• Shimmer – These Swarovski rhinestones are similar to AB colours, in that they shimmer in the light with shades of a similar tone. Nail artists love them as they add texture and depth the to design.
  • Opal – Opal finished rhinestones are a popular choice for subtle manicures, they offer a more delicate but pretty sparkle and are often used in vintage style designs.


Using crystal shapes within nail art has become a massive trend recently and there a multitude of ways you can incorporate them into your design. The availability of rhinestone shapes for nail art has grown hugely since the Zodiac brand was introduced to the UK and with Swarovski reducing their supply, other brands like Preciosa have started to expand their range too. There is a myriad of shapes to choose from, all offering different qualities and styles:

  • Geometric – If you want to create a geometric or art deco inspired design you will want to use straight edged shapes such as Square, Diamond, Rhombus, Baguette or Kite. These work really well together as they offer symmetry and a perfect neat finish.
  • Floral/Natural – Shapes with a curved edge such as Leaf, Flame, Paisley, Peardrop, Navette or Raindrop are great for creating natural, floral or art nouveau style design. You can apply these shapes together in one design to create an entirely new image, or use individually for a more subtle look.

Novelty/Seasonal – Shapes that are themed or novelty such the Heart, Star, Butterfly, Bow Tie, Snowflake or skull are great making a feature or standout nail within the set. These types of shapes are often used in the run up to an event or celebration for example Valentine’s Day, Christmas or Halloween. Outline them with caviar beads to really make them sing.


Pearls are often thought about as jewellery making components, but in their flatback form they are gorgeous little embellishments for nail art. Flatback pearls for nail art are great for combining with rhinestones to create a chic and sophisticated look. They are often used for bridal nails or to create Christmas themed designs.


In comparison to dainty, delicate pearls, pointy back rhinestones which are also known as 3D gems or crystal chatons, are popular for creating statement nail art. The addition of multiple large 3D rhinestones is called the ‘rockery’ or ‘cluster’ effect. It allows you to get creative with different shapes and brings a sense of texture to the nail. Pointy back rhinestones look fabulous when outlined with smaller flatback crystals or caviar beads.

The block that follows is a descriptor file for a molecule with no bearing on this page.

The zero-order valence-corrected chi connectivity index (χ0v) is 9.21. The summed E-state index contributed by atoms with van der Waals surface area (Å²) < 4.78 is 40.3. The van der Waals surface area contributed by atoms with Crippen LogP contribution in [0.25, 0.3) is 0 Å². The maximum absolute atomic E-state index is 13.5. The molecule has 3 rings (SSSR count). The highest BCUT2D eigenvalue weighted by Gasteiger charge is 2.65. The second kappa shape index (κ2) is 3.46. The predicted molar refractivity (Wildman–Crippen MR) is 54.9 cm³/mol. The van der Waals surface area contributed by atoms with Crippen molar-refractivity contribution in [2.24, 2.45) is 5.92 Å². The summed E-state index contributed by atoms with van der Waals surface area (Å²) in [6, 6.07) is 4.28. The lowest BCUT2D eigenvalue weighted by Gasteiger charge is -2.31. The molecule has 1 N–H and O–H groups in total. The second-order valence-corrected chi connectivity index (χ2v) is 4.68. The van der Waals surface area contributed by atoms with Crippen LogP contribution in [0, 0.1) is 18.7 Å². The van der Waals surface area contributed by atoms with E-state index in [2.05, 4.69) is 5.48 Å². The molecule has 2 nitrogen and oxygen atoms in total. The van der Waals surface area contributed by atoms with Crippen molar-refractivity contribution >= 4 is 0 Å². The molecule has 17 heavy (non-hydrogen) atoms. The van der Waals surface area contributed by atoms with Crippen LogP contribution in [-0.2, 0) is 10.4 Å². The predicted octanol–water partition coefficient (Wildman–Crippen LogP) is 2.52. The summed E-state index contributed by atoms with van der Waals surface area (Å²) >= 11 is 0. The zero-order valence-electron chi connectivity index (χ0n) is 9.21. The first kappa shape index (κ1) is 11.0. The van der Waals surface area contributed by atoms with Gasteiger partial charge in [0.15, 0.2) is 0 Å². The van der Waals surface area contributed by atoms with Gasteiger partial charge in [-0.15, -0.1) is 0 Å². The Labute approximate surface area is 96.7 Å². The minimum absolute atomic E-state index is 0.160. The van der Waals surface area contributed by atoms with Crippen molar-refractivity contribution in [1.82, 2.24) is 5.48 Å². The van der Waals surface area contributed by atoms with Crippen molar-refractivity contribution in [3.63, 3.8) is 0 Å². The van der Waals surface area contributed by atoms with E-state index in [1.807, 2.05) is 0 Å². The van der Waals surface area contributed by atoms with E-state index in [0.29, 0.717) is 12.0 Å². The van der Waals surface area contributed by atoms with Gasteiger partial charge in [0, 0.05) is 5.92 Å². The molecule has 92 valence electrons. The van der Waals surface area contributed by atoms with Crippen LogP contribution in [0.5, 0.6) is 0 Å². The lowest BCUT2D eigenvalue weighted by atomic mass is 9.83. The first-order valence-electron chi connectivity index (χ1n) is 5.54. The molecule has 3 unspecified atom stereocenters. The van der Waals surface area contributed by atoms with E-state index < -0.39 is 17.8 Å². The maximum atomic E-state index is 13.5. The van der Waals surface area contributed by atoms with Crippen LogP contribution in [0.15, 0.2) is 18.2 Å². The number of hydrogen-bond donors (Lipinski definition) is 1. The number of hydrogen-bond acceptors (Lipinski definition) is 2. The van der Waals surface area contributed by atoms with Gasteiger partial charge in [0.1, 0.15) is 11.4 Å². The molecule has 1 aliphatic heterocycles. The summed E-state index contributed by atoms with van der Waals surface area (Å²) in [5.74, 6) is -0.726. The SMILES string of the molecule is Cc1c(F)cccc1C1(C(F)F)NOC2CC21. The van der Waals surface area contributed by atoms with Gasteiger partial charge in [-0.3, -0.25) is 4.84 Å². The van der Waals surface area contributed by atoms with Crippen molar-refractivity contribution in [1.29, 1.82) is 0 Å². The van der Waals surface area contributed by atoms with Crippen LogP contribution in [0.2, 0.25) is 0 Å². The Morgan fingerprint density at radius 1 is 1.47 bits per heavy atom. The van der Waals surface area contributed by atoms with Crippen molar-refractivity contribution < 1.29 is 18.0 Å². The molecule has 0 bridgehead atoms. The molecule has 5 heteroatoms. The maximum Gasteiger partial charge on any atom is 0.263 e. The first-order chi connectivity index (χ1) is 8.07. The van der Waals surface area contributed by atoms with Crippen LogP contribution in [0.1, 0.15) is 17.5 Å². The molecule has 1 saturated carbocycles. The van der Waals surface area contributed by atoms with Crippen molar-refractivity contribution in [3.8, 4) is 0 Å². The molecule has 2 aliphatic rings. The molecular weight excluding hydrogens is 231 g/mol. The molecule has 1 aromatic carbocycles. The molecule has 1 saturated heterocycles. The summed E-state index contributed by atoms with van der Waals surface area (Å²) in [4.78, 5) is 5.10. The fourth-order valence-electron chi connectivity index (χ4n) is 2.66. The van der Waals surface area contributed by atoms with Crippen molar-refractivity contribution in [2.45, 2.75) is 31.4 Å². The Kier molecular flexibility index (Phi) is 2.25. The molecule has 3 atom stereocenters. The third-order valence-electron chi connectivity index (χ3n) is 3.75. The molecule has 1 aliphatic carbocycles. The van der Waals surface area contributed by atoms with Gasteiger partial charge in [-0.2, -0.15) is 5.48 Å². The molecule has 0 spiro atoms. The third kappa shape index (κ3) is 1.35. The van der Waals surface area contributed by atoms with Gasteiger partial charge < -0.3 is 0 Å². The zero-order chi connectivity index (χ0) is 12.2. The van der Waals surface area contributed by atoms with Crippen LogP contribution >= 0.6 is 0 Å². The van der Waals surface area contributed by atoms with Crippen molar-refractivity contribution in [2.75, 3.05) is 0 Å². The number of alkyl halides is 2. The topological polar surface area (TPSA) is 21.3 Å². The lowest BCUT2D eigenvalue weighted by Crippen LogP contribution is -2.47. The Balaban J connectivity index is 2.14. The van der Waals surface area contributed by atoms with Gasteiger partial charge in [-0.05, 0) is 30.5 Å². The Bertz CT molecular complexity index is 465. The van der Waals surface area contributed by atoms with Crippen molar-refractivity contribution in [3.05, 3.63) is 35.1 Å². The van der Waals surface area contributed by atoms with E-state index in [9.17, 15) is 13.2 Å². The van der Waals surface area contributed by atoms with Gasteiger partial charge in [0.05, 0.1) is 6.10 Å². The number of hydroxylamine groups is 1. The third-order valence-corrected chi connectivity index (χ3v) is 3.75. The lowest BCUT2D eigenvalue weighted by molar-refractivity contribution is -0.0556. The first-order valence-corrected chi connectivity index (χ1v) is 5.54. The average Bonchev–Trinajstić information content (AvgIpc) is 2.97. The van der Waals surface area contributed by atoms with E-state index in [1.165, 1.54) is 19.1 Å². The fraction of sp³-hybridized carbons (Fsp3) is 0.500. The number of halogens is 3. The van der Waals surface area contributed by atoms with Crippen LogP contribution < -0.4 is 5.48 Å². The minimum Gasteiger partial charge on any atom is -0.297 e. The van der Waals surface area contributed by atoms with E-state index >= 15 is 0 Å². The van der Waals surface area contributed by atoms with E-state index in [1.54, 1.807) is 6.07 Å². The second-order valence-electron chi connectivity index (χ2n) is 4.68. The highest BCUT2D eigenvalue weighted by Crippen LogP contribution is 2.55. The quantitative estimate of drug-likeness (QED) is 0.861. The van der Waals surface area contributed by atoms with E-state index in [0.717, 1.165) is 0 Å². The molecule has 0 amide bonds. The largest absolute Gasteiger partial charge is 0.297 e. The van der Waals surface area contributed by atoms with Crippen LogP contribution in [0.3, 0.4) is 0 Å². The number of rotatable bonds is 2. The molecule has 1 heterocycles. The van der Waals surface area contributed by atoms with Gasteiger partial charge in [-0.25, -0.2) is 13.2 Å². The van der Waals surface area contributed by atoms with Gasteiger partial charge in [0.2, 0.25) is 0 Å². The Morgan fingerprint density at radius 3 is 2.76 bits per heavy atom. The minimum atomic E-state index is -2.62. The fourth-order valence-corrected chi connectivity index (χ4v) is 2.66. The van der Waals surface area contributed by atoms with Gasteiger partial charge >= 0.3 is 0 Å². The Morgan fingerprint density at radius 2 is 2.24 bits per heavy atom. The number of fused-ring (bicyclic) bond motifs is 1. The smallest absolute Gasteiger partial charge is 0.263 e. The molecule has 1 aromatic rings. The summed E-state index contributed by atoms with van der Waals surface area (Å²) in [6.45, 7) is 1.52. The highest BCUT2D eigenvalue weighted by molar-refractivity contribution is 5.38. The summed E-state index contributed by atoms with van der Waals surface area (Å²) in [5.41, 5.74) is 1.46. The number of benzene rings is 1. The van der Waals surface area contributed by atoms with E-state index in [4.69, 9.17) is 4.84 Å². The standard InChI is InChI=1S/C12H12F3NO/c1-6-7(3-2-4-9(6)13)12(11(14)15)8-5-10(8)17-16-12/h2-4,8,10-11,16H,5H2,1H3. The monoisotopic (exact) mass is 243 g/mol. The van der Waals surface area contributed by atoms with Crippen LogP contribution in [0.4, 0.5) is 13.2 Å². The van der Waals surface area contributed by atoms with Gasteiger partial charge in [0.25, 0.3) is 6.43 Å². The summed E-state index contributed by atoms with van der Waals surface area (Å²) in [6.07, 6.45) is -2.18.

Materials Matter: Exploring Rhinestone Materials

Rhinestones are highly polished, machine cut glass stones used in the DIY sector for embellishment, jewellery making, fashion, costume design, nail art and beauty. In our Ultimate Guide to Rhinestones, we explore materials in more detail.

The most famous rhinestone maker is Swarovski. Although the exact manufacturing process is not known, Swarovski crystals are made from quartz sand and other natural minerals. Historically the crystals were made with 32% lead, but after a change in the manufacturing process in 2012, they are now listed as lead-free. Other cheaper rhinestone brands may make their stones from a lower quality material, such as resin, acrylic or plastic, which are cheap and cheerful but don’t offer the same high shine as Swarovski, Preciosa or Zodiac – the latter being a popular alternative to Swarovski.

Resin and plastic alternatives tend to be favoured by dancers and costume makers who need to use a large volume of rhinestones to cover a costume or dress. They get their sparkle form the sheer number of stones, rather than the high quality material. Whereas nail artists like to use a small amount of rhinestones made from a top quality glass or crystal.

Quality Check: Genuine vs. Imitation

Genuine Swarovski and Preciosa crystals will always have their logo on the wholesale packaging, however, to recognize them when they have been removed from their original packaging there are some tips and tricks the expert eye can see:

  • Check the foil backing - Swarovski’s non hotfix backing is completely smooth and has a slight gold tinge to it, whereas Preciosa is more grey/silver in colour and Zodiac’s backing is more of a yellow gold. Cheaper brands tend to have a very thin looking silver layer that can be easily scratched off.
  • Swarovski have a recognizable star shape cut into the facets of the stone. When you compare a 2088 Xirius stone to a Preciosa Maxima for example, you can clearly see the star pattern. Zodiac also has this star pattern.
  • Another good tip for spotting Swarovski and Preciosa among the crowd is to check for scratches, chips or any irregularity. Swarovski and Preciosa crystals will not have any – unless they have been dropped or extremely roughly handled.
  • Have a good look at the holes cut into the sew on stones, Swarovski, Preciosa and Zodiac have a really neat, smooth finish with no chipping to the crystal itself.
  • When it comes to pearls, the Swarovski pearlescent coating is very durable, smooth and scratch resistant.